There's no way one can't but be amazed by the editorial business. Take magazines, for example: those journalists, writers, editors, photographers, and a huge array of professionals I’m not even aware of, have a specified amount of time to deliver a full-blown magazine. For magazines this may be only a couple of months or a couple of weeks, but if you migrate to newspapers we are talking about mere 24 hours! Some newspapers even have two daily issues: morning and evening.
It is just blissful to appreciate how these professionals work. Time is ticking and the whole production cycle has to be followed. No news is to be published without solid grounds or a great level of quality scrutiny. And they manage to pull it through, one issue after another despite technological ups- and-downs. Regular content creation is va alid and lucrative century-long business. The thing these guys got right since the very beginning is timeboxing. As a word, timeboxing is possibly not in their vocabulary – it is just the way they have always worked. We have a lot to learn from them.
Deadlines set too far
In the IT industry, deadlines have always been too far away in the future. Our timeboxes – if they are even seen as such – are too big. Our minds can't fully wrap around the concept that a timebox is as long as three months, or six months, or even years. Things change too rapidly as well and our well-made plans blow up to smithereens; deadlines slip.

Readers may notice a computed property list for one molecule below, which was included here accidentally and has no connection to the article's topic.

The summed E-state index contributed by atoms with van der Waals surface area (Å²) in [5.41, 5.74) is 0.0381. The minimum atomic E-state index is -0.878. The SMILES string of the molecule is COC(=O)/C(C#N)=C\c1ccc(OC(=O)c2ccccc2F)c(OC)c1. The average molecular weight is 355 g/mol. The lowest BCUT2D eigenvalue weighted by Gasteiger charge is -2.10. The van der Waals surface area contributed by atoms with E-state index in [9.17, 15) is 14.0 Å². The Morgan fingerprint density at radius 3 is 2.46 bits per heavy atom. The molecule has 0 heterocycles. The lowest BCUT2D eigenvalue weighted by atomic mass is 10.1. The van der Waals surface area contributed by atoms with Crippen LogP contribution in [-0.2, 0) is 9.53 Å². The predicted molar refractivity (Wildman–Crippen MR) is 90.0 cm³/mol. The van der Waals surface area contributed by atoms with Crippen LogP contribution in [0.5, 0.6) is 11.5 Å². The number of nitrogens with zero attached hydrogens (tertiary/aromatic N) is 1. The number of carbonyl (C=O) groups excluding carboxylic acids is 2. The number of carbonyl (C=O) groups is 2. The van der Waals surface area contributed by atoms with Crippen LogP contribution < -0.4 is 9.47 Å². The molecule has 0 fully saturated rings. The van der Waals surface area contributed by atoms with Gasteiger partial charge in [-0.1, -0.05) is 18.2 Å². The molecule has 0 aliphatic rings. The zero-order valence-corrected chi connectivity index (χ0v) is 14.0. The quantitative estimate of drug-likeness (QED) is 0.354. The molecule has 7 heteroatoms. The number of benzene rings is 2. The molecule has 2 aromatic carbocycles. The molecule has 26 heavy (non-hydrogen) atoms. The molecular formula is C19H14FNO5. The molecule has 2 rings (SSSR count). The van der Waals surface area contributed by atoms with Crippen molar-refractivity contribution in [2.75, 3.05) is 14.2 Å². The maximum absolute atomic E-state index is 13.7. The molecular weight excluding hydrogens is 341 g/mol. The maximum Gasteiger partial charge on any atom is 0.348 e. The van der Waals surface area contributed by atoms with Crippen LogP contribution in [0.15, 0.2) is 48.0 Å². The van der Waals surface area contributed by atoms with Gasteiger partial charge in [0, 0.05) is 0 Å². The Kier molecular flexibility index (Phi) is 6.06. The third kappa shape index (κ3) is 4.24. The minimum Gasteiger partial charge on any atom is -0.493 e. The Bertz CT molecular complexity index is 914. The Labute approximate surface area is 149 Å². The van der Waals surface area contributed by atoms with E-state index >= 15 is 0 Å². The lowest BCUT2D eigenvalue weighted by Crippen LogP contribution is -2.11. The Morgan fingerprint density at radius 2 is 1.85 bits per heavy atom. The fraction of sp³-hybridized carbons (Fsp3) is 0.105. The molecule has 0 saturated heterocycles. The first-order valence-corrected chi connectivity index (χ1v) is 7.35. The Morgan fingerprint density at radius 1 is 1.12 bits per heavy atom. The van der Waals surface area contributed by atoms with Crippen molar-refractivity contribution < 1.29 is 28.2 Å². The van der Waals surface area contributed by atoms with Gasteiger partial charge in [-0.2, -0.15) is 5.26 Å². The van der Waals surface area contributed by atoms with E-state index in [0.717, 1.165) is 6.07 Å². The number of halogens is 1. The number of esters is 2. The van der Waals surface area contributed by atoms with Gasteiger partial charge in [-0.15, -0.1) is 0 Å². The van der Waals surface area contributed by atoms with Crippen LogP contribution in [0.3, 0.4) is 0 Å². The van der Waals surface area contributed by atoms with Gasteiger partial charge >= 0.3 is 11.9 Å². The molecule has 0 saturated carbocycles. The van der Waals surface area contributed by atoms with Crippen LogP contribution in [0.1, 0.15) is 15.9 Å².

Short, limited and irrefutable timeboxes, as used in the editorial industry for so many decades, are simply ideal.
The newspaper has to be out on the streets every morning at 3.00 – no excuses. If you set up a business that must deliver a new version of a product every three months, the very same rules apply: the new version has to be out every three months – no excuses.
In order to avoid long timeboxes, a proper break down into multiple shorter, palpable timeboxes is needed. The mental commitment with timeboxes is crucial and affects how our business interacts with its environment.
If an article is not polished enough to be on tomorrow's newspaper, the editor will cut it out – no harm done. The article can be published on a later issue or be dropped totally. It is business as usual. If a feature is not polished enough to be on your next product's release, it should be cut out – no harm done; have it on a later product or drop it.
Timeboxing requires guts
In the IT industry we have been trying to learn timeboxing for many years, but there is still a long way to go. It requires a brave mentality and guts for compromises.
Nokia's CEO, Stephen Elop, recently said in an interview that he intends to solve Nokia's constant product release delays by not publicly announcing releases anymore. This is comparable to a newspaper editor saying that tomorrow's newspaper won't be out and that he prefers not saying when it will ever be out – a very contrary example of what a dynamic, agile and timeboxed company should be doing.